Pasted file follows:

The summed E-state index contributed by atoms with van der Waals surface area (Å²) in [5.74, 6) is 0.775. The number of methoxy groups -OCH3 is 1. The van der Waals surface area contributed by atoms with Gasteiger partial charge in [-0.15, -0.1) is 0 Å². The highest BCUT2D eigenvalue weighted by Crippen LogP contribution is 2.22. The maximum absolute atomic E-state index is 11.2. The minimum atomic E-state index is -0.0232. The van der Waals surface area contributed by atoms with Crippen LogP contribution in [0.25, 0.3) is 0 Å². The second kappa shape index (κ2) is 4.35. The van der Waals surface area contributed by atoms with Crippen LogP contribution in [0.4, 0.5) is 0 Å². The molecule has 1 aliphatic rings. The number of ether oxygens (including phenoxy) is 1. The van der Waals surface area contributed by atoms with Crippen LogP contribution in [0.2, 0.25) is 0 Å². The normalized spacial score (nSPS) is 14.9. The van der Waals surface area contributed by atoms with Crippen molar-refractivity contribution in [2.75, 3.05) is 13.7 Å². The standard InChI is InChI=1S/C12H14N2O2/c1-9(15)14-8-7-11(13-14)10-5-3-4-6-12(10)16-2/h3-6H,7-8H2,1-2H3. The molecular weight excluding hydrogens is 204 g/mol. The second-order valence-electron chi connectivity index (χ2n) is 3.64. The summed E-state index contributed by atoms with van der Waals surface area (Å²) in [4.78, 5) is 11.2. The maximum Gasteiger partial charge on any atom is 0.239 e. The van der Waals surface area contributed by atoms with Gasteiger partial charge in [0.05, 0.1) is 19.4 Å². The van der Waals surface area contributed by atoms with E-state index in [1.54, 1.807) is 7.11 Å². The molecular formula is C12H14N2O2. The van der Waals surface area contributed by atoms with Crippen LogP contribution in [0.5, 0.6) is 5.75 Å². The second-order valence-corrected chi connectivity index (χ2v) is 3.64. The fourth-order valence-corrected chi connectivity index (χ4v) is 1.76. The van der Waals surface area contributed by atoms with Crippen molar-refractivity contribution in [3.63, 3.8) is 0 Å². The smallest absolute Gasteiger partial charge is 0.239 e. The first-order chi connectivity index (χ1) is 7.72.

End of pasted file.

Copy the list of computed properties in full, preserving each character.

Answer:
The summed E-state index contributed by atoms with van der Waals surface area (Å²) in [5.74, 6) is 0.775. The number of methoxy groups -OCH3 is 1. The van der Waals surface area contributed by atoms with Gasteiger partial charge in [-0.15, -0.1) is 0 Å². The highest BCUT2D eigenvalue weighted by Crippen LogP contribution is 2.22. The maximum absolute atomic E-state index is 11.2. The minimum atomic E-state index is -0.0232. The van der Waals surface area contributed by atoms with Crippen LogP contribution in [0.25, 0.3) is 0 Å². The second kappa shape index (κ2) is 4.35. The van der Waals surface area contributed by atoms with Crippen LogP contribution in [0.4, 0.5) is 0 Å². The molecule has 1 aliphatic rings. The number of ether oxygens (including phenoxy) is 1. The van der Waals surface area contributed by atoms with Crippen LogP contribution in [0.2, 0.25) is 0 Å². The normalized spacial score (nSPS) is 14.9. The van der Waals surface area contributed by atoms with Crippen molar-refractivity contribution in [2.75, 3.05) is 13.7 Å². The standard InChI is InChI=1S/C12H14N2O2/c1-9(15)14-8-7-11(13-14)10-5-3-4-6-12(10)16-2/h3-6H,7-8H2,1-2H3. The molecular weight excluding hydrogens is 204 g/mol. The second-order valence-electron chi connectivity index (χ2n) is 3.64. The summed E-state index contributed by atoms with van der Waals surface area (Å²) in [4.78, 5) is 11.2. The maximum Gasteiger partial charge on any atom is 0.239 e. The van der Waals surface area contributed by atoms with Gasteiger partial charge in [0.05, 0.1) is 19.4 Å². The van der Waals surface area contributed by atoms with E-state index in [1.54, 1.807) is 7.11 Å². The molecular formula is C12H14N2O2. The van der Waals surface area contributed by atoms with Crippen LogP contribution in [0.5, 0.6) is 5.75 Å². The second-order valence-corrected chi connectivity index (χ2v) is 3.64. The fourth-order valence-corrected chi connectivity index (χ4v) is 1.76. The van der Waals surface area contributed by atoms with Crippen molar-refractivity contribution in [3.63, 3.8) is 0 Å². The smallest absolute Gasteiger partial charge is 0.239 e. The first-order chi connectivity index (χ1) is 7.72.